For Immediate Release, May 1, 2012
||Jeff Miller, Center for Biological Diversity, (415) 669-7357
Ellen Drell, Willits Environmental Center, (707) 459-4110
Mary Walsh, Redwood Chapter of the Sierra Club, (707) 937-0572
Gary Hughes, Environmental Protection Information Center, (707) 822-7711
Lawsuit Challenges Four-lane Willits Bypass Freeway That Would Destroy Wetlands, Salmon, Rare Plants
SAN FRANCISCO— The Center for Biological Diversity, Willits Environmental Center, Redwood Chapter of the Sierra Club and Environmental Protection Information Center (EPIC) filed a lawsuit in federal court today challenging the approvals and environmental review for the Willits Bypass, a proposed four-lane freeway around the community of Willits, in Mendocino County, Calif., that would hurt wetlands, salmon-bearing streams and endangered plants.
“Bulldozing a freeway the size of Interstate 5 through precious wetlands would be wasteful and destructive — a four-lane road is just not needed for the traffic volumes through Willits on Highway 101,” said Jeff Miller with the Center for Biological Diversity.
“This is a wake-up call for Caltrans, which should be building efficient public transit and maintaining existing roads, rather than wasting our money and resources clinging to outdated visions of new freeways,” said Ellen Drell, board member of the Willits Environmental Center. “Global climate change, threatened ecosystems and the end of cheap oil are warning signs that we need to change course. The change needs to happen in every community, including here in Willits.”
For decades, Caltrans and the Federal Highway Administration have pursued a bypass on Highway 101 around Willits to ease traffic congestion. The agencies insist on a four-lane freeway and refuse to consider or analyze equally effective two-lane alternatives or in-town solutions. The current project is a six-mile, four-lane freeway bypass, including several bridges over creeks and local roads, a viaduct spanning the regulatory floodway and two interchanges. Construction would damage wildlife habitat and biological resources in Little Lake Valley, including nearly 100 acres of wetlands, and would require the largest wetlands fill permit in Northern California in the past 50 years. It would also affect stream and riparian habitat for chinook and coho salmon and steelhead trout in three streams converging into Outlet Creek, harm state-protected endangered plants (Baker’s meadowfoam) and destroy oak woodlands.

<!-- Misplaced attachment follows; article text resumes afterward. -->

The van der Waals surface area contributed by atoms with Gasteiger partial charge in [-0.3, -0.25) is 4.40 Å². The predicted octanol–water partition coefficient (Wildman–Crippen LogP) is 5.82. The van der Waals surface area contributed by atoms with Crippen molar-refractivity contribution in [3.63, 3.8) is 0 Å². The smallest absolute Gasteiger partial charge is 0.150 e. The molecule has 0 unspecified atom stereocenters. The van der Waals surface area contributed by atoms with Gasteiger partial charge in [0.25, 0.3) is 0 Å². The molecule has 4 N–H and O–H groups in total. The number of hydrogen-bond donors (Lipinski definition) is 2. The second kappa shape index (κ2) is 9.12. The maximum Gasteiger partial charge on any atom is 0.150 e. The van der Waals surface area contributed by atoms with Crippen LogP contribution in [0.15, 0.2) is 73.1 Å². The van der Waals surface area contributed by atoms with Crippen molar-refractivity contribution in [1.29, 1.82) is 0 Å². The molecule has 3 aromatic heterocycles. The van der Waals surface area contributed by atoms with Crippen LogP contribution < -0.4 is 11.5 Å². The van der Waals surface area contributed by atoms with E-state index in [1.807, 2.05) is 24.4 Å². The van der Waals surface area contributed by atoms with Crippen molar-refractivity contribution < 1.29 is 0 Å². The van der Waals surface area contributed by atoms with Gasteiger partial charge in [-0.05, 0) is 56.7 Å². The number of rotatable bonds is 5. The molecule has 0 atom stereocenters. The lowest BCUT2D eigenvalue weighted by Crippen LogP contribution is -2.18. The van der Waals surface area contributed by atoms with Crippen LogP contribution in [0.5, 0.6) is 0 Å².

“In a time of devastating budget cuts to health, education, social services and the state park system, Caltrans proposes to spend nearly $200 million on an unnecessary project that will seriously degrade the headwaters of the Eel River,” said Gary Graham Hughes, executive director at EPIC. “This project is completely out of touch with the needs of the natural and human communities on the North Coast.”
“For three decades the Sierra Cub has promoted responsible transportation planning in Mendocino County, but requests to consider a two-lane alternative have been ignored by Caltrans,” said Mary Walsh with the Redwood Chapter of the Sierra Club. “We’re proud to challenge this wasteful and destructive highway project.”
The lawsuit is against Caltrans, the Federal Highway Administration and U.S. Army Corps of Engineers for violations of the National Environmental Policy Act and Clean Water Act. It seeks a court order requiring the agencies to prepare a supplemental “environmental impact statement” that considers two-lane alternatives and addresses substantial design changes and new information about traffic volumes and environmental impacts.